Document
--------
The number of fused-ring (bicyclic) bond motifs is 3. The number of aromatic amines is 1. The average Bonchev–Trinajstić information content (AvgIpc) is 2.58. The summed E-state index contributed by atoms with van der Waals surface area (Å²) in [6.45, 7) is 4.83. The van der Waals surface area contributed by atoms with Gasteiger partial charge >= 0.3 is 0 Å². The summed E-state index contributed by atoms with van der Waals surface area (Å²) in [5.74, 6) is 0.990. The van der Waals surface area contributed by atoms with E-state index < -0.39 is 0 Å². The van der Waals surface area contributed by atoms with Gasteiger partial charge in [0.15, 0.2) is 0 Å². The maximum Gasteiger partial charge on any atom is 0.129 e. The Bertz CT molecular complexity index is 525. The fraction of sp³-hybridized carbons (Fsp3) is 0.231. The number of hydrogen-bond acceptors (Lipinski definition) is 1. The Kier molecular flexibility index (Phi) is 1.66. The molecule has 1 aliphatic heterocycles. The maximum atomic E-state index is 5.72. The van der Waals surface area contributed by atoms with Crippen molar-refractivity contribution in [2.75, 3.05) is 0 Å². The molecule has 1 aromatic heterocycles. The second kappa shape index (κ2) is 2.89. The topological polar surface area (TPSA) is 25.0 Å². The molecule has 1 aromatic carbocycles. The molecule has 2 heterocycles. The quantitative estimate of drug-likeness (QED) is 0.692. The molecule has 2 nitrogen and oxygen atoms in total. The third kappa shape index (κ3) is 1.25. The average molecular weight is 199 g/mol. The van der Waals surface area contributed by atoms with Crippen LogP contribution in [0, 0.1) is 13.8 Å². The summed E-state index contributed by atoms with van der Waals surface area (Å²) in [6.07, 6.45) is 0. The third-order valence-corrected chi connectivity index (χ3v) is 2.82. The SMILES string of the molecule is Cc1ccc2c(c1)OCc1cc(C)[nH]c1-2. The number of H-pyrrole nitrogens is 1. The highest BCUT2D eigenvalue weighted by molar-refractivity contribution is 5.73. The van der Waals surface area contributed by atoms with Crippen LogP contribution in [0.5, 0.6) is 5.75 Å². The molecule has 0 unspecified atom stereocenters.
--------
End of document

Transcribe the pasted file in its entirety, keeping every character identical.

The number of fused-ring (bicyclic) bond motifs is 3. The number of aromatic amines is 1. The average Bonchev–Trinajstić information content (AvgIpc) is 2.58. The summed E-state index contributed by atoms with van der Waals surface area (Å²) in [6.45, 7) is 4.83. The van der Waals surface area contributed by atoms with Gasteiger partial charge >= 0.3 is 0 Å². The summed E-state index contributed by atoms with van der Waals surface area (Å²) in [5.74, 6) is 0.990. The van der Waals surface area contributed by atoms with E-state index < -0.39 is 0 Å². The van der Waals surface area contributed by atoms with Gasteiger partial charge in [0.15, 0.2) is 0 Å². The maximum Gasteiger partial charge on any atom is 0.129 e. The Bertz CT molecular complexity index is 525. The fraction of sp³-hybridized carbons (Fsp3) is 0.231. The number of hydrogen-bond acceptors (Lipinski definition) is 1. The Kier molecular flexibility index (Phi) is 1.66. The molecule has 1 aliphatic heterocycles. The maximum atomic E-state index is 5.72. The van der Waals surface area contributed by atoms with Crippen molar-refractivity contribution in [2.75, 3.05) is 0 Å². The molecule has 1 aromatic heterocycles. The second kappa shape index (κ2) is 2.89. The topological polar surface area (TPSA) is 25.0 Å². The molecule has 1 aromatic carbocycles. The molecule has 2 heterocycles. The quantitative estimate of drug-likeness (QED) is 0.692. The molecule has 2 nitrogen and oxygen atoms in total. The third kappa shape index (κ3) is 1.25. The average molecular weight is 199 g/mol. The van der Waals surface area contributed by atoms with Crippen LogP contribution in [0, 0.1) is 13.8 Å². The summed E-state index contributed by atoms with van der Waals surface area (Å²) in [6.07, 6.45) is 0. The third-order valence-corrected chi connectivity index (χ3v) is 2.82. The SMILES string of the molecule is Cc1ccc2c(c1)OCc1cc(C)[nH]c1-2. The number of H-pyrrole nitrogens is 1. The highest BCUT2D eigenvalue weighted by molar-refractivity contribution is 5.73. The van der Waals surface area contributed by atoms with Crippen LogP contribution in [0.5, 0.6) is 5.75 Å². The molecule has 0 unspecified atom stereocenters.